We recently starting consulting for a medium-sized software company whose codebase was in the middle of a big pivot. One of the first observations we made during our onboarding was that developers, designers, and product owners were using different terms to refer to the same things. For example, where a designer may have referred to a “widget,” a developer would call the same thing a “utility.” When a product owner asked about the “data stream,” the developer would translate that to “profile API” in her head.
What the team needed was one ubiquitous language. Ubiquitous language (UL from here on out) is a core tenet of domain-driven design. In short, it’s a vocabulary describing the software domain that all team members agree to use consistently. So if the team has decided to refer to a particular API as “the data stream,” each team member–developer or otherwise–must use that term in all aspects of the software development process.
UL is particularly important when working as part of a team. In The Art of Agile, James Shore explains that UL reduces miscommunication because the terminology is equally accessible to all parties. He cites an example in which a team is writing software that renders musical notation from XML data. Instead of asking the product owner about how to render specific XML edge cases, the programmer must use the agreed-upon UL–which likely includes terms like “octave” and “clef,” not XML-specific terms like “child” and “attribute.” From the other side, it’s the product owner’s responsibility to refer to the technical aspects of the app correctly; he may need to use the term “login view” when his initial inclination would be to say “login portal.”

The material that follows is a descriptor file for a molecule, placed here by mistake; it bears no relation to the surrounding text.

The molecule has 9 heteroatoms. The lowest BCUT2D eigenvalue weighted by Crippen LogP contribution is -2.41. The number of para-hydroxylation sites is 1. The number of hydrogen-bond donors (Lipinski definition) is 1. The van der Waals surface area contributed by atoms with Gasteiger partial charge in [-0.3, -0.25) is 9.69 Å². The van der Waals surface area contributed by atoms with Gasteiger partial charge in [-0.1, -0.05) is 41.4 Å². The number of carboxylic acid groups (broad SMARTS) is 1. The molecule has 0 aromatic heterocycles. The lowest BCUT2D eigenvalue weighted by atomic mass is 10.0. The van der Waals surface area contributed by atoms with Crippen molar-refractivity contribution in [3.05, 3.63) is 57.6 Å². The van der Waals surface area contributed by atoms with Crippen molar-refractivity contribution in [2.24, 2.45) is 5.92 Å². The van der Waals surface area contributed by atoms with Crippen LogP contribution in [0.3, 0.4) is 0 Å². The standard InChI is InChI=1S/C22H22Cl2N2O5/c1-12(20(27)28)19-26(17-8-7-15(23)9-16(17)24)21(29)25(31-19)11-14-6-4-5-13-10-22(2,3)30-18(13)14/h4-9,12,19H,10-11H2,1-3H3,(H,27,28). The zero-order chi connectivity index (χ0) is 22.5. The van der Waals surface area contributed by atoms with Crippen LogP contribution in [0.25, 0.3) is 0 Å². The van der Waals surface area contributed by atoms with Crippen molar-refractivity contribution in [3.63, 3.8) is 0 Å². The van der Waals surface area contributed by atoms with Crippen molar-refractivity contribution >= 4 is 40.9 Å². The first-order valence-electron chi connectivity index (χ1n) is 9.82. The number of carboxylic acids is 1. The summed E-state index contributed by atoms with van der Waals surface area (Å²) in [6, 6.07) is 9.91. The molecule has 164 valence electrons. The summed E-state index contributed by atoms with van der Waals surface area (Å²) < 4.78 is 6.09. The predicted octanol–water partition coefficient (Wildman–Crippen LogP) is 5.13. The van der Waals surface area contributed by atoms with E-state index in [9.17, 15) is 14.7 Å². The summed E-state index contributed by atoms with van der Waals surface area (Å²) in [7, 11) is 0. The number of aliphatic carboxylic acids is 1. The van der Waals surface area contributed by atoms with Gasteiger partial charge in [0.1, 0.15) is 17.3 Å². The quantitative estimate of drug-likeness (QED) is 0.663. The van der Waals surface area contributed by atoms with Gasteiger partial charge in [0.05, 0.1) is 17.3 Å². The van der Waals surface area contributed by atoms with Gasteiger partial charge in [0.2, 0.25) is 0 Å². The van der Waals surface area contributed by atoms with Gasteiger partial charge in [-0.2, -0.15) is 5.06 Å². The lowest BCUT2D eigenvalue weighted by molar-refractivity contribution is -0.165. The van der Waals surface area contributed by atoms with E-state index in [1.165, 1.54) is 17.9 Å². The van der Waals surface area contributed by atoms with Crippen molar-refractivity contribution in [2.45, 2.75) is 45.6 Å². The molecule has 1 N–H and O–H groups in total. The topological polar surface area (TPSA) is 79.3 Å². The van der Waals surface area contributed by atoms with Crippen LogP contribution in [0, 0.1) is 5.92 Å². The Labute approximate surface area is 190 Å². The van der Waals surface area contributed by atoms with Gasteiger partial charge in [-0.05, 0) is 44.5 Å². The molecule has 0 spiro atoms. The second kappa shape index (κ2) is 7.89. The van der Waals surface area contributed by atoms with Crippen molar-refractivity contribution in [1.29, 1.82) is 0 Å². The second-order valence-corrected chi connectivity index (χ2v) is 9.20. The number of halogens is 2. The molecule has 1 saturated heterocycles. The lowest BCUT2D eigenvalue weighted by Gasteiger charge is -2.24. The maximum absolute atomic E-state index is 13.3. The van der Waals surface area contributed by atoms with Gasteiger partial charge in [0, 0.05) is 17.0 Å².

This UL is not only verbal. It’s important to extend this consistency into the source code itself. (Some would go so far as to say this is the most important aspect of a UL). Inconsistent terminology in source code leads to duplication and bugs, and makes it hard to onboard new developers. From a practical standpoint, developers should name variables and classes from the UL. This makes it easier for a developer to ask questions and solicit feedback from the product owner. The dev no longer needs to first translate the terminology before speaking up.
It doesn't take too much effort to get UL going within your team. First, you need to hold a meeting (or circulate a document) defining all the terms in your UL. Needle the differences between words like “beta” and “pre-release,” “login” and “authenticate”, and whatever is specific to your domain. Then, hold your team members accountable when they stray from the agreed-upon UL. As the project evolves and terms change, keep your UL document up-to-date, and change any outdated references in source code.
For much more on Domain-Driven Design, check out QLer Mike’s engineering lunch presentation, Confidently Build Complex Domains in Rails.